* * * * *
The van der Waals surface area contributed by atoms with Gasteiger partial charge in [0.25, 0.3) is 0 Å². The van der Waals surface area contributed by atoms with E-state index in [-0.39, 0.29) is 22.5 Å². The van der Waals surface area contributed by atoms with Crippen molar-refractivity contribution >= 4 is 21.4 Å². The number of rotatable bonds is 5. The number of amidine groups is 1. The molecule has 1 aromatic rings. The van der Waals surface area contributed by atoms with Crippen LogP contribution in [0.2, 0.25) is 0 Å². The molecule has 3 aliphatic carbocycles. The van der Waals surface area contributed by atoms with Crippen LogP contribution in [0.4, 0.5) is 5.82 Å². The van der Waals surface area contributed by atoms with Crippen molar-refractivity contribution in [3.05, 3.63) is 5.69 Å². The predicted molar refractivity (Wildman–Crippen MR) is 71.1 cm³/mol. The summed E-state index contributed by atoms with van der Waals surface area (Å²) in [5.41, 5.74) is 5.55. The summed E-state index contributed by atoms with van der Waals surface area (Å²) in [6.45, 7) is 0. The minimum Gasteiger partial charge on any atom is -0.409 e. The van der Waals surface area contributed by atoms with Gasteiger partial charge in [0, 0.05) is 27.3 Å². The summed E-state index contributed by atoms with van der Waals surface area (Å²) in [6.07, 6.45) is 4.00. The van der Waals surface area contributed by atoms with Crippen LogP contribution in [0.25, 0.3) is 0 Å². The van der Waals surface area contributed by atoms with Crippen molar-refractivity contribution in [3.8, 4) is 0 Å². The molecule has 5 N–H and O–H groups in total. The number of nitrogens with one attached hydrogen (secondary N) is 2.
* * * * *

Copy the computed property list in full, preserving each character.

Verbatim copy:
The van der Waals surface area contributed by atoms with Gasteiger partial charge in [0.25, 0.3) is 0 Å². The van der Waals surface area contributed by atoms with E-state index in [-0.39, 0.29) is 22.5 Å². The van der Waals surface area contributed by atoms with Crippen molar-refractivity contribution >= 4 is 21.4 Å². The number of rotatable bonds is 5. The number of amidine groups is 1. The molecule has 1 aromatic rings. The van der Waals surface area contributed by atoms with Crippen LogP contribution in [0.2, 0.25) is 0 Å². The molecule has 3 aliphatic carbocycles. The van der Waals surface area contributed by atoms with Crippen LogP contribution in [0.4, 0.5) is 5.82 Å². The van der Waals surface area contributed by atoms with Crippen molar-refractivity contribution in [3.05, 3.63) is 5.69 Å². The predicted molar refractivity (Wildman–Crippen MR) is 71.1 cm³/mol. The summed E-state index contributed by atoms with van der Waals surface area (Å²) in [5.41, 5.74) is 5.55. The summed E-state index contributed by atoms with van der Waals surface area (Å²) in [6.45, 7) is 0. The minimum Gasteiger partial charge on any atom is -0.409 e. The van der Waals surface area contributed by atoms with Gasteiger partial charge in [0, 0.05) is 27.3 Å². The summed E-state index contributed by atoms with van der Waals surface area (Å²) in [6.07, 6.45) is 4.00. The van der Waals surface area contributed by atoms with Crippen LogP contribution in [0.25, 0.3) is 0 Å². The van der Waals surface area contributed by atoms with Crippen molar-refractivity contribution in [3.8, 4) is 0 Å². The molecule has 5 N–H and O–H groups in total. The number of nitrogens with one attached hydrogen (secondary N) is 2.